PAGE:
Average family. Average job. Average existential crisis.
After thirty boring years, nothing about Cora Riley’s life has measured up to her childhood dreams of being truly extraordinary. It’s too bad that the night she decides to seek out her specialness she crashes on a rural highway.
Cora wakes in the clutches of the Mistress of the underworld who sets her a seemingly impossible quest. If she wants a second chance at life, Cora must find her way through the dozen heavens and return to the castle in three days.
With the help of an unusual guardian angel named Jack and a little boy named Xavier, Cora navigates the afterlife doorfield and quickly learns that gods and monsters are very real indeed. Terrifying and tempting obstacles litter her path; only the power of belief – in the Otherworld, in her companions, and in herself – will return her to the land of the living.
At age thirty, Cora Riley is living at home with her parents and dancing a fine line between nervous breakdown and life crisis. When Cora finally comes to the epiphany that life’s fulfillment of joy is close at hand, reality comes crashing down around her in the form of a tragic car accident. Once gaining consciousness, Cora finds that she has slipped the bonds of reality and traveled to a place far beyond the heaven or hell of her imagination. As any epic tale goes, Cora is tasked with a quest that will lead to her own salvation, or, demise. Gritting her teeth, shaking off the whiny exterior from the first few chapters, and putting her big girl panties on Cora sets off on an adventure to save her herself.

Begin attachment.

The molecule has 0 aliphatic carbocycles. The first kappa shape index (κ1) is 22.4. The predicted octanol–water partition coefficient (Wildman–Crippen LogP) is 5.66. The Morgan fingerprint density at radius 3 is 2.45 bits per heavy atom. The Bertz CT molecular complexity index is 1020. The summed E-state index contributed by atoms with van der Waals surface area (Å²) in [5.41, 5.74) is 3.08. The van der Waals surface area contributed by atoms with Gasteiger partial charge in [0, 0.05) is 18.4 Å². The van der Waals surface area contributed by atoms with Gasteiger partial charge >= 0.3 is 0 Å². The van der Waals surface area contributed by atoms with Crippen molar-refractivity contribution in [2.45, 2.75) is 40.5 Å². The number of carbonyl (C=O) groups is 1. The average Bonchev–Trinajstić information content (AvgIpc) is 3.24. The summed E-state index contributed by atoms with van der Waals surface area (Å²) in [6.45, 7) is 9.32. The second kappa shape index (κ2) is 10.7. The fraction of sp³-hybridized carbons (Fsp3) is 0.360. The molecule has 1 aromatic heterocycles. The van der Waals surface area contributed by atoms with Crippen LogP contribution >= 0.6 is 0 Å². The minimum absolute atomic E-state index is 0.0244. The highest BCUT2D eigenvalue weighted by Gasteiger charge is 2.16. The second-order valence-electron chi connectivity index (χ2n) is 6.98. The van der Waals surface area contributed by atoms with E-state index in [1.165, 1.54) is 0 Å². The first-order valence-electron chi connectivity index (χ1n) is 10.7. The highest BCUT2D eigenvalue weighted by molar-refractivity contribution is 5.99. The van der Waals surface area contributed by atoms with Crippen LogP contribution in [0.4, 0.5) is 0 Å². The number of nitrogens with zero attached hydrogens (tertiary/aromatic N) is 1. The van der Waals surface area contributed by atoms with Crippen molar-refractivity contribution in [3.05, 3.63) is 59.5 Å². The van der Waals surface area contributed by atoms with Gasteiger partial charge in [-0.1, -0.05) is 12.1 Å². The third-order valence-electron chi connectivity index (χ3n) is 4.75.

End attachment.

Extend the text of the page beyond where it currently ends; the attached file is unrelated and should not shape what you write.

As a 30-something woman, I found that though I appreciated the story that Di Julio was telling I was much more in-tune to the personal war that Cora was fighting with herself in relation to where her path had led her in life. Though well defined, the imagery in the tale was not as crisp as the character of Cora, or, the characters she meets along her path. Di Julio’s ability to articulate her character into relatable beings is rather powerful, but with the surroundings of the magic realm Cora is transmigrated to ill-defined, this caused the story to lose some luster for me.
I would recommend this book to someone who enjoys reading the fantasy genre, however, do not feel that it would be the first on the list (though please do not misunderstand as it does at least make the list).